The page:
Our Marketing Volunteer, Pascale Colonna, kindly let two very scared Mayhew cats into her heart and home three months ago.
When Pascale first took Sasha and Nina (formerly Robbie and Jackie) home they were extremely scared and timid cats who would hide away in her cupboards – but now only a few months down the line her cats are much happier, confident and come to Pascale for attention – success!
Pascale has talked us through her experience in rehoming two timid cats and how she helped them to settle in and come out of their shell. We hope her story will encourage more people to give a cat in need a chance and head to their local rescue for their next furry friend.
“A few weeks ago, I went to the Mayhew Animal Home to adopt cats. This was only two weeks after losing our much loved 19-year-old tabby and I was in a dreadful state. Cato’s absence felt truly horrible: I needed cats to help me recover.
Cato had been terribly shy when we adopted him aged 11 – he had spent four years in a rescue centre because he hid from people – but he had turned out to be the most loving cat I’d ever known. I wanted two cats (I had the impression Cato had been a bit lonely when he got older) and I didn’t want to choose them on looks. Cato had amazing long hair but what we loved most was how gentle, loving and soft he was – as much, or more, than his looks.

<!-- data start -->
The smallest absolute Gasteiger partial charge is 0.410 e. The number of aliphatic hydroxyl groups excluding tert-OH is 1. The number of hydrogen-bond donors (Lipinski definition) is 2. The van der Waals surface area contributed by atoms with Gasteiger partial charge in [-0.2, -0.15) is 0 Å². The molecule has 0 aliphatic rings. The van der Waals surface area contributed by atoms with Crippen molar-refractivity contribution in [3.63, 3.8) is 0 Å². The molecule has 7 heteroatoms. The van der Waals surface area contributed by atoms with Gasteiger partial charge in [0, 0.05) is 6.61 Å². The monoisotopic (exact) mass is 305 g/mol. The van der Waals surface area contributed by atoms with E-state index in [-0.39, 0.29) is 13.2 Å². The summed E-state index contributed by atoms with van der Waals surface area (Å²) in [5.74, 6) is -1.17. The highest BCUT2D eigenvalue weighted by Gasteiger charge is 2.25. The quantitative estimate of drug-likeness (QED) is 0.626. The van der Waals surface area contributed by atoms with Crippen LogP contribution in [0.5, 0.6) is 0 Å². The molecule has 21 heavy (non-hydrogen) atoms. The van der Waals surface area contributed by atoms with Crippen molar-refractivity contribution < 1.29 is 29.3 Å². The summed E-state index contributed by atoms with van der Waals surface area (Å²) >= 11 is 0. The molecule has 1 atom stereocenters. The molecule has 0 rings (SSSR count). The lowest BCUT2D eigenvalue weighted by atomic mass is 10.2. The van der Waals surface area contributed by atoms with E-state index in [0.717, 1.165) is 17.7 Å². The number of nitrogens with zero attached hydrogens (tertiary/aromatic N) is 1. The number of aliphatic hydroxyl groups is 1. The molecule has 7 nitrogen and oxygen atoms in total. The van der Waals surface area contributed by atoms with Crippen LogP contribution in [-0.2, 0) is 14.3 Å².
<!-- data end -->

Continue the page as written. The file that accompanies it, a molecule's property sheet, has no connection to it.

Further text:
I went to the Mayhew and was introduced to a few cats. I remember blurting out how hard it was that I loved all cats, including shy cats. Matthew, The Mayhew’s Cat Adoption Officer, must have picked up on this as he then took me to see Robbie and Jackie, two nine-year-old black and white bundles. Robbie’s head stuck out a little but I couldn’t see Jackie who just hissed at me and tucked her head back in.
There was a sense of urgency that these two very badly needed a home and quickly, and I couldn’t help thinking about them afterwards. I took my partner to meet them a few days later, and he agreed they needed a home more badly than any of the other cats there (they all very much need a home, of course) and we said we wanted them.
And so I started preparing the house for them: I blocked the cat flap, cleared the bottom of one of our bedroom cupboards, put a soft blanket on the floor and wedged the door open so it wouldn’t shut back. I figured they would need a quiet room and a dark space for a bit. My prediction was that he would need a week but that she would need a couple of months. (How wrong was I!) Our house was checked for suitability on the Wednesday and I brought them home on the following day. We renamed them to Sasha and Nina, as there was something soft about them which the names Robbie and Jackie did not capture.
I made a big effort to create a routine right from the start but it was very hard: they were only coming out at night and returning to the cupboard at about 5am. We quickly nicknamed them our ‘little vampires’. It was fine so long as they could roam the house at night, which they did heartily, galloping up and down the stairs all night. I badly wanted to shift their eating habits to a less nocturnal pattern – the only way to introduce them to the garden one day – but for a long time all food put out before 8pm would be left uneaten.